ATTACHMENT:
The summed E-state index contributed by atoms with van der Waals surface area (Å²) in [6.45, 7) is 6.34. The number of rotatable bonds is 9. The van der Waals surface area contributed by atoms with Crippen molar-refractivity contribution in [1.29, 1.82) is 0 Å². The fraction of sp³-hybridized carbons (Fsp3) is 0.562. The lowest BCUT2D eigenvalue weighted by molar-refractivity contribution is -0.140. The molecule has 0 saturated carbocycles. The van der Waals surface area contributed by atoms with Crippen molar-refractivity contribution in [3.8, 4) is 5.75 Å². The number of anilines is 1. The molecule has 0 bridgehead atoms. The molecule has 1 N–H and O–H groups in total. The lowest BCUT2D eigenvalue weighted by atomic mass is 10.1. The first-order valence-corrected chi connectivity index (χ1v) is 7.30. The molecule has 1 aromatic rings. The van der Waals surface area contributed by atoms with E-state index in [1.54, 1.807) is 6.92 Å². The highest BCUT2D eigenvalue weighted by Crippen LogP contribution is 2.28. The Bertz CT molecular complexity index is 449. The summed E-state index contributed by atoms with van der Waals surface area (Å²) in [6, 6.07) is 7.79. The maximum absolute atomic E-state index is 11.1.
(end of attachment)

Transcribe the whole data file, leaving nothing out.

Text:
The summed E-state index contributed by atoms with van der Waals surface area (Å²) in [6.45, 7) is 6.34. The number of rotatable bonds is 9. The van der Waals surface area contributed by atoms with Crippen molar-refractivity contribution in [1.29, 1.82) is 0 Å². The fraction of sp³-hybridized carbons (Fsp3) is 0.562. The lowest BCUT2D eigenvalue weighted by molar-refractivity contribution is -0.140. The molecule has 0 saturated carbocycles. The van der Waals surface area contributed by atoms with Crippen molar-refractivity contribution in [3.8, 4) is 5.75 Å². The number of anilines is 1. The molecule has 0 bridgehead atoms. The molecule has 1 N–H and O–H groups in total. The lowest BCUT2D eigenvalue weighted by atomic mass is 10.1. The first-order valence-corrected chi connectivity index (χ1v) is 7.30. The molecule has 1 aromatic rings. The van der Waals surface area contributed by atoms with E-state index in [1.54, 1.807) is 6.92 Å². The highest BCUT2D eigenvalue weighted by Crippen LogP contribution is 2.28. The Bertz CT molecular complexity index is 449. The summed E-state index contributed by atoms with van der Waals surface area (Å²) in [6, 6.07) is 7.79. The maximum absolute atomic E-state index is 11.1.